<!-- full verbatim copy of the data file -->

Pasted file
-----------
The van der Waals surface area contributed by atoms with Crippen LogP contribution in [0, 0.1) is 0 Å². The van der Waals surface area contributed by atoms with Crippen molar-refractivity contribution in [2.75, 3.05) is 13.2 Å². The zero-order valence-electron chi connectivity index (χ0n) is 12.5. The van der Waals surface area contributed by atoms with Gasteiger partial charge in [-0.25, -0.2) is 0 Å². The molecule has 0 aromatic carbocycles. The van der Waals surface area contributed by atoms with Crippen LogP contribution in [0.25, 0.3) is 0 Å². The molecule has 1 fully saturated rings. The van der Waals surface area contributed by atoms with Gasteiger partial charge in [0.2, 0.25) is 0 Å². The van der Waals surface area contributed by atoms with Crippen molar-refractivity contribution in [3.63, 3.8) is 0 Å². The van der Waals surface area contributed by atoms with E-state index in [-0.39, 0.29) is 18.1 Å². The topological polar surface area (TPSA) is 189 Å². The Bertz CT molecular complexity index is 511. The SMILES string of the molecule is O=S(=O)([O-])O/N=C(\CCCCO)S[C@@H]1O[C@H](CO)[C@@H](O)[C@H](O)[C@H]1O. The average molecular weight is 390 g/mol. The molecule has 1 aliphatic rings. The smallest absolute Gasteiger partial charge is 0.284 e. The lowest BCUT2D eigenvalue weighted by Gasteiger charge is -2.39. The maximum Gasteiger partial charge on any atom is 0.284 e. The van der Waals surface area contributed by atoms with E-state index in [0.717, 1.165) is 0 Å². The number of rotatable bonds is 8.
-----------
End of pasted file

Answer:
The van der Waals surface area contributed by atoms with Crippen LogP contribution in [0, 0.1) is 0 Å². The van der Waals surface area contributed by atoms with Crippen molar-refractivity contribution in [2.75, 3.05) is 13.2 Å². The zero-order valence-electron chi connectivity index (χ0n) is 12.5. The van der Waals surface area contributed by atoms with Gasteiger partial charge in [-0.25, -0.2) is 0 Å². The molecule has 0 aromatic carbocycles. The van der Waals surface area contributed by atoms with Crippen LogP contribution in [0.25, 0.3) is 0 Å². The molecule has 1 fully saturated rings. The van der Waals surface area contributed by atoms with Gasteiger partial charge in [0.2, 0.25) is 0 Å². The van der Waals surface area contributed by atoms with Crippen molar-refractivity contribution in [3.63, 3.8) is 0 Å². The van der Waals surface area contributed by atoms with E-state index in [-0.39, 0.29) is 18.1 Å². The topological polar surface area (TPSA) is 189 Å². The Bertz CT molecular complexity index is 511. The SMILES string of the molecule is O=S(=O)([O-])O/N=C(\CCCCO)S[C@@H]1O[C@H](CO)[C@@H](O)[C@H](O)[C@H]1O. The average molecular weight is 390 g/mol. The molecule has 1 aliphatic rings. The smallest absolute Gasteiger partial charge is 0.284 e. The lowest BCUT2D eigenvalue weighted by Gasteiger charge is -2.39. The maximum Gasteiger partial charge on any atom is 0.284 e. The van der Waals surface area contributed by atoms with E-state index in [0.717, 1.165) is 0 Å². The number of rotatable bonds is 8.